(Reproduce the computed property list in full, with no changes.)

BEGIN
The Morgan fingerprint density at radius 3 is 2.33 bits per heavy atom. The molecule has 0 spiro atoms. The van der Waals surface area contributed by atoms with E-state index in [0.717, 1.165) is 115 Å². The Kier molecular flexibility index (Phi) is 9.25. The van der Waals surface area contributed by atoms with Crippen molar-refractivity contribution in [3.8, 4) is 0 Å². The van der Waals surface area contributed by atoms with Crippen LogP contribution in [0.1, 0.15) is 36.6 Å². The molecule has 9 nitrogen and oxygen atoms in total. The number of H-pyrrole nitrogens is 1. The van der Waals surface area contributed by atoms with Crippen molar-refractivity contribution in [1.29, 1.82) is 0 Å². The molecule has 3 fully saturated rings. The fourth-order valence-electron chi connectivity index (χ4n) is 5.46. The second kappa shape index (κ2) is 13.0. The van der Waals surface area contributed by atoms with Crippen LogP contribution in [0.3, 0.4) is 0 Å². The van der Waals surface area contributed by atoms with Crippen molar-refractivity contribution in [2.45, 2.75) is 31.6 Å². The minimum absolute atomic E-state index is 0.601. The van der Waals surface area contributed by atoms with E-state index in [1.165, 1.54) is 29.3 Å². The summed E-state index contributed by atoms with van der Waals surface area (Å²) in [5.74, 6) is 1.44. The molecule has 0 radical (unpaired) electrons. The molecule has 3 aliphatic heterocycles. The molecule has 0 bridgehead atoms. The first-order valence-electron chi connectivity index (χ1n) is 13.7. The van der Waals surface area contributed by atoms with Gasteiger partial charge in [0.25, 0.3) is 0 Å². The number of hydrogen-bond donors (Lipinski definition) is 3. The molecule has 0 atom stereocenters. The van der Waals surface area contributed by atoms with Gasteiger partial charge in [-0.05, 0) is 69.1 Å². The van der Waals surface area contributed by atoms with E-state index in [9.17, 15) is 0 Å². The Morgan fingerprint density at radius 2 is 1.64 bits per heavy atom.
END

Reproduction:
The Morgan fingerprint density at radius 3 is 2.33 bits per heavy atom. The molecule has 0 spiro atoms. The van der Waals surface area contributed by atoms with E-state index in [0.717, 1.165) is 115 Å². The Kier molecular flexibility index (Phi) is 9.25. The van der Waals surface area contributed by atoms with Crippen molar-refractivity contribution in [3.8, 4) is 0 Å². The van der Waals surface area contributed by atoms with Crippen LogP contribution in [0.1, 0.15) is 36.6 Å². The molecule has 9 nitrogen and oxygen atoms in total. The number of H-pyrrole nitrogens is 1. The van der Waals surface area contributed by atoms with Crippen molar-refractivity contribution in [1.29, 1.82) is 0 Å². The molecule has 3 fully saturated rings. The fourth-order valence-electron chi connectivity index (χ4n) is 5.46. The second kappa shape index (κ2) is 13.0. The van der Waals surface area contributed by atoms with Crippen LogP contribution in [0.3, 0.4) is 0 Å². The van der Waals surface area contributed by atoms with Crippen molar-refractivity contribution in [2.45, 2.75) is 31.6 Å². The minimum absolute atomic E-state index is 0.601. The van der Waals surface area contributed by atoms with E-state index in [1.165, 1.54) is 29.3 Å². The summed E-state index contributed by atoms with van der Waals surface area (Å²) in [5.74, 6) is 1.44. The molecule has 0 radical (unpaired) electrons. The molecule has 3 aliphatic heterocycles. The molecule has 0 bridgehead atoms. The first-order valence-electron chi connectivity index (χ1n) is 13.7. The van der Waals surface area contributed by atoms with Gasteiger partial charge in [0.25, 0.3) is 0 Å². The number of hydrogen-bond donors (Lipinski definition) is 3. The molecule has 0 atom stereocenters. The van der Waals surface area contributed by atoms with Gasteiger partial charge in [-0.05, 0) is 69.1 Å². The van der Waals surface area contributed by atoms with E-state index in [9.17, 15) is 0 Å². The Morgan fingerprint density at radius 2 is 1.64 bits per heavy atom.